15 February 2011

Government and Home Ownership

I am reading Meltdown by Thomas Woods, an economist of the Austrian school. It is his take on the housing crisis. I am sympathetic to his line of argument.

By chance, I happened upon this piece by David Coates (professor of something called Anglo-American studies at Wake Forest) at the Huffington Post.

Mr. Coates uses the recently published ("long awaited") Treasury Department report on reforming America's housing finance market to lambaste both republicans for having the chutzpah to disagree with the reports main finding (that more rigorous regulations and enforcement are needed in the market) and also the Obama administration for doing nothing to, well, further interfere in the market.

Mr. Coates gives short shrift to the notion that agencies such as Fannie Mae and Freddie Mac and government policies had much to do with causing the "crisis." Apparently the report does so as well, I haven't had a chance to read it yet. Perhaps these intervention exacerbated the situation, but the government certainly didn't cause anything.

Let's go over a few points:

  • The Federal Reserve...as pointed out in this editorial in the Wall Street Journal, written as President W was leaving office, the Federal Reserve kept interest rates too low for too long. The created distortions in the market place, signaling to investors that money should be spent on long-range capital investments. Interest rates, when allowed to operate according to market rules, will be lower as more people save money. This increases the market for loanable funds. People are saving for future consumption. Lower interest rates tell industry that since people are saving for future consumption, they should borrow cheaper money to invest in longer-range investments to be able to provide more goods and services in the future.
  • Fannie Mae and Freddie Mac...forget, for a moment, collateralized debt obligations, credit-default swaps and "carving up mortgages" you may have heard about. The federal government set up ostensibly private institutions whose sole purpose was to purchase mortgage "debt" from banks in order to free up more money to lend. The age-old accounting equation states that assets must equal liabilities plus owner equity. So mortgages are not debt or liabilities to banks. They are assets. But so is cash. So the banks "trade" one asset for another with these GSEs, "freeing up" more money to lend. A simple supply and demand curve will show that the best way to drive the price of something up is to increase the amount of buyers out there. Buying the mortgages from banks with the explicit goal (mandate) of getting them to lend more money to more people to buy houses pushes up, artificially, the price of houses.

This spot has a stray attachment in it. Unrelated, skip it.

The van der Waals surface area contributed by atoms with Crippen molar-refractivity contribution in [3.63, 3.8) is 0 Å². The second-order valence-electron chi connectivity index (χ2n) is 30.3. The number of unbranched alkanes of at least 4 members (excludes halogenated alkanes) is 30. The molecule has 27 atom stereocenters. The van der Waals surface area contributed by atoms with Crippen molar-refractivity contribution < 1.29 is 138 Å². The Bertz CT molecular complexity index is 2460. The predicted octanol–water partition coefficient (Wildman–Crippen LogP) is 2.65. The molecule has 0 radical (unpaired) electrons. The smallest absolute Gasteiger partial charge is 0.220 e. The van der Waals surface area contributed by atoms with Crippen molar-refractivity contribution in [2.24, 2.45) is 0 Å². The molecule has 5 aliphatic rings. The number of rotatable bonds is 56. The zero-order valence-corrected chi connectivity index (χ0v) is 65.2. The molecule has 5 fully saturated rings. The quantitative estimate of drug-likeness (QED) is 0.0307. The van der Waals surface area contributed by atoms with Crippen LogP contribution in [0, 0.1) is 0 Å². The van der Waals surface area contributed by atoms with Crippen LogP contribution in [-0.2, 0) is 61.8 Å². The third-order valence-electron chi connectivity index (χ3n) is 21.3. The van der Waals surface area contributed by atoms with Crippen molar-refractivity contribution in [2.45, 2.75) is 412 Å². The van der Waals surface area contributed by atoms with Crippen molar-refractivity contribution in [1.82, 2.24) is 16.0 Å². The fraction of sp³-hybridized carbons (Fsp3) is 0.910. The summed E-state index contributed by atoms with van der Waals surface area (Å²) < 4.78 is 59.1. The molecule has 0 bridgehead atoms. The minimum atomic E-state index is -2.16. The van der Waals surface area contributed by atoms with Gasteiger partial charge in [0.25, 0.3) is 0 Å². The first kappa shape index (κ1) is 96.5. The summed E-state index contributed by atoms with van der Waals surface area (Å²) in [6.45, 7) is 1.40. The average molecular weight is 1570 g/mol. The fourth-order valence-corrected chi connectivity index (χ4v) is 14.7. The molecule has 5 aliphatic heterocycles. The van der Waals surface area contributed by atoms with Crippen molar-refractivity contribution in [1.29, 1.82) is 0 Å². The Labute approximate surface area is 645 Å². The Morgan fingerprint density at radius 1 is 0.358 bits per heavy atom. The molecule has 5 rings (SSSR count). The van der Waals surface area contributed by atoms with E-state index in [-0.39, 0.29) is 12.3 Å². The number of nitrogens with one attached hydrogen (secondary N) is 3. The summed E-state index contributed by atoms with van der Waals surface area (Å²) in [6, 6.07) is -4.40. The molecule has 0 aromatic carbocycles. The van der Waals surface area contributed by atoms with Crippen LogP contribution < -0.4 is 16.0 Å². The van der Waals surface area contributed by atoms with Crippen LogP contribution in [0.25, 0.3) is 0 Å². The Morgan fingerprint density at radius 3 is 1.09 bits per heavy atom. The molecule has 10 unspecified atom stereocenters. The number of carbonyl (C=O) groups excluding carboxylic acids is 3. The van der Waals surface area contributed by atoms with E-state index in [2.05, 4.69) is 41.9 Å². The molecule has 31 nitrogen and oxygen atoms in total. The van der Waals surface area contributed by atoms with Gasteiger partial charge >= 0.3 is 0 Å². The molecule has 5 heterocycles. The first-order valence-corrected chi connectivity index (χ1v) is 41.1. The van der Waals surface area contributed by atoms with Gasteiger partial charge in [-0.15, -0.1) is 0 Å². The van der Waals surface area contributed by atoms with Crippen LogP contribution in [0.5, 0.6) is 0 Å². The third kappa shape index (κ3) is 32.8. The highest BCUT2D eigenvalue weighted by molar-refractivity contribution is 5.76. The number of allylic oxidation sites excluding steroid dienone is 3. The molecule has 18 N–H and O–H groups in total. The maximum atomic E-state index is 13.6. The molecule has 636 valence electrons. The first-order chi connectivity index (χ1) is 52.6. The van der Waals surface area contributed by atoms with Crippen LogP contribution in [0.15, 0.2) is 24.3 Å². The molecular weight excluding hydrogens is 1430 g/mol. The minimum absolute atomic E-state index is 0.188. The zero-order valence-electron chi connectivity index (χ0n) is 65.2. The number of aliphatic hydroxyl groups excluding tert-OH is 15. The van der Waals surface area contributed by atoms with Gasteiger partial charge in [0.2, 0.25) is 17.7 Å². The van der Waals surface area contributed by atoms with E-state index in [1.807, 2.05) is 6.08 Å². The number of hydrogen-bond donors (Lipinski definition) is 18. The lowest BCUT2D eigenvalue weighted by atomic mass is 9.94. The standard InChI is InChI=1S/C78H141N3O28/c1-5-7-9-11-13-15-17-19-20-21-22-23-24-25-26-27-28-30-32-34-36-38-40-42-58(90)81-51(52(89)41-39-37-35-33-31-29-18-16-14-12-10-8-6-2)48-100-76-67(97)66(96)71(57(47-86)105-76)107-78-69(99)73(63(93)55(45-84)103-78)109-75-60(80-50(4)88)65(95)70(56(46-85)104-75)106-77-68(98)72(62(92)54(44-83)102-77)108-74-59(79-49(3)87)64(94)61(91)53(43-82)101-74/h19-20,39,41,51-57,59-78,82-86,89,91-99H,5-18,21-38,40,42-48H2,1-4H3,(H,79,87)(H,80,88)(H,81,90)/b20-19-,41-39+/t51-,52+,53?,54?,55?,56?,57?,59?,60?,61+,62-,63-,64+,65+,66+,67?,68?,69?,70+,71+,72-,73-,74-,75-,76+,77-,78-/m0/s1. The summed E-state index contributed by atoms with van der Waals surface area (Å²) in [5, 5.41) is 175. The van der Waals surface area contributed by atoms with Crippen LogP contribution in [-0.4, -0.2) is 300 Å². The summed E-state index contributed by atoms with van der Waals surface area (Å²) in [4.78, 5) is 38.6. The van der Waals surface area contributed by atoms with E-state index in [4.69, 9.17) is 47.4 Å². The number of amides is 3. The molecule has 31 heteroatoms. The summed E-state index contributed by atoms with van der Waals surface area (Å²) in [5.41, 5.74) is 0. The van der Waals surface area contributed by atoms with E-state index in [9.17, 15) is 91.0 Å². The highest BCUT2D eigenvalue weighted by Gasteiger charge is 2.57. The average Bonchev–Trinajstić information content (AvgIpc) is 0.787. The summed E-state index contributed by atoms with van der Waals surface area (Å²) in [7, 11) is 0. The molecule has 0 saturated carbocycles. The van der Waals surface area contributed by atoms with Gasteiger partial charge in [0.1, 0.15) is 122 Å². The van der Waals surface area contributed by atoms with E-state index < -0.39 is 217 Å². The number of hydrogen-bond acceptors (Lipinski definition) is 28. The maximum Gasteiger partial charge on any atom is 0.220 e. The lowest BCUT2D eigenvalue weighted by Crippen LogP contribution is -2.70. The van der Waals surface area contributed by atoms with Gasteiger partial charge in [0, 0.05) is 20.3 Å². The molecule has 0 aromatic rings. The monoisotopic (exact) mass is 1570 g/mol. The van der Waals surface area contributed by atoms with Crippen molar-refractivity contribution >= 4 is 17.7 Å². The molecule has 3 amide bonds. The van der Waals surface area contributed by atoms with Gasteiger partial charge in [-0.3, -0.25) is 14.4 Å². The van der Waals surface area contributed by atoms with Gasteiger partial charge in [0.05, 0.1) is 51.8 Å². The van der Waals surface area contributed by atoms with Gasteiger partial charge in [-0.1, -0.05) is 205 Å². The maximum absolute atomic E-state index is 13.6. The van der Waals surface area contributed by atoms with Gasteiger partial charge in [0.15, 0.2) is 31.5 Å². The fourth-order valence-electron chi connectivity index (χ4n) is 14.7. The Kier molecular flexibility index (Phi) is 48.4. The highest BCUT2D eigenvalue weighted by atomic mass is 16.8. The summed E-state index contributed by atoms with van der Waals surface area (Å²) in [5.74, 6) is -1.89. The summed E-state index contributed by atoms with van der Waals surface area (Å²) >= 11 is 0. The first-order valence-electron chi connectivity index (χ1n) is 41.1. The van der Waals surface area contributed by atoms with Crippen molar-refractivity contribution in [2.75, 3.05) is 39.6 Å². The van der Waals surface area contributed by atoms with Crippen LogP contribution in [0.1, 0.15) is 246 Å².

Now things are a bit more complicated than this and I'm certainly not saying that banks have no responsibility in the matter. But as one wag put it, blaming the crisis on greed is like blaming gravity for a plane crash. Too many people were given too much money to buy too many houses. Short- and long-term investment strategies were jumbled up with mixed messages from the deus ex machina of the federal government, spiced up with a dash of moral hazard, because everyone except elected officials and the talking heads at CNBC seemed to know that if (when) the poop hit the oscillator, the government was going to come in and pay the bad actors off.

So it boils down to this: where did the money come from? Bank of America can't print money. Washington Mutual had no control over where interest rates were set. No bank can force another bank to hold a note to free up more cash.

Sorry, Mr. Coates. Federal government policies were responsible for the genesis of the crisis. And as someone who works in the mortgage/real estate business, I can assure you or anyone else there is no problem from lack of regulation. The problem is that there are far too many. Too many, in fact, to make any kind of responsible enforcement completely impractical. Never mind the sticky issues of no regulators going into any of the big banks in certain congressional or senate bishoprics and ruffling any potential donors' feathers (calling Mr. Dodd, Mr. Chris Dodd!).

Stick to "Anglo-American studies," because you don't know jack about markets.

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